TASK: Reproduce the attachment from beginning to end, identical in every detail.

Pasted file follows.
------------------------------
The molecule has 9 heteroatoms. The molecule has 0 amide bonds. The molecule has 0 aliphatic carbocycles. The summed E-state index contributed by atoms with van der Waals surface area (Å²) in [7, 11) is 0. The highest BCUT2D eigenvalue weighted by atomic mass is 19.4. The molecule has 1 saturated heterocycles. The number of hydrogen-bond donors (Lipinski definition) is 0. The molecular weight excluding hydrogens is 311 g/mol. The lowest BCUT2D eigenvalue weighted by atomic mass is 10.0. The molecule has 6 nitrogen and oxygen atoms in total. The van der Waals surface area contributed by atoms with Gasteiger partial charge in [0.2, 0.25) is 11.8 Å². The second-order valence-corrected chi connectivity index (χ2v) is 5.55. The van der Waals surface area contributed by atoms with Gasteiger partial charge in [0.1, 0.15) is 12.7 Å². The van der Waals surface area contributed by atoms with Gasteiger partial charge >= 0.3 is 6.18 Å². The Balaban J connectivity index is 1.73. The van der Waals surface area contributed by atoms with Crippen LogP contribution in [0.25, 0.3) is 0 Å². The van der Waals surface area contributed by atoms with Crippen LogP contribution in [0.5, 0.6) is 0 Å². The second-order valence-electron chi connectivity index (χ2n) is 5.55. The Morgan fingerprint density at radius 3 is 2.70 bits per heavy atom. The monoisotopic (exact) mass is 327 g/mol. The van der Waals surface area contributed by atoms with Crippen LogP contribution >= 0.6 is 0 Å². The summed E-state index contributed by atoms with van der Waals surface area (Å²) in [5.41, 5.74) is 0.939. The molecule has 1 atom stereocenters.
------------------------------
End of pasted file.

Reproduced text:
The molecule has 9 heteroatoms. The molecule has 0 amide bonds. The molecule has 0 aliphatic carbocycles. The summed E-state index contributed by atoms with van der Waals surface area (Å²) in [7, 11) is 0. The highest BCUT2D eigenvalue weighted by atomic mass is 19.4. The molecule has 1 saturated heterocycles. The number of hydrogen-bond donors (Lipinski definition) is 0. The molecular weight excluding hydrogens is 311 g/mol. The lowest BCUT2D eigenvalue weighted by atomic mass is 10.0. The molecule has 6 nitrogen and oxygen atoms in total. The van der Waals surface area contributed by atoms with Gasteiger partial charge in [0.2, 0.25) is 11.8 Å². The second-order valence-corrected chi connectivity index (χ2v) is 5.55. The van der Waals surface area contributed by atoms with Gasteiger partial charge in [0.1, 0.15) is 12.7 Å². The van der Waals surface area contributed by atoms with Gasteiger partial charge >= 0.3 is 6.18 Å². The Balaban J connectivity index is 1.73. The van der Waals surface area contributed by atoms with Crippen LogP contribution in [0.25, 0.3) is 0 Å². The van der Waals surface area contributed by atoms with Crippen LogP contribution in [0.5, 0.6) is 0 Å². The second-order valence-electron chi connectivity index (χ2n) is 5.55. The Morgan fingerprint density at radius 3 is 2.70 bits per heavy atom. The monoisotopic (exact) mass is 327 g/mol. The van der Waals surface area contributed by atoms with Crippen LogP contribution >= 0.6 is 0 Å². The summed E-state index contributed by atoms with van der Waals surface area (Å²) in [5.41, 5.74) is 0.939. The molecule has 1 atom stereocenters.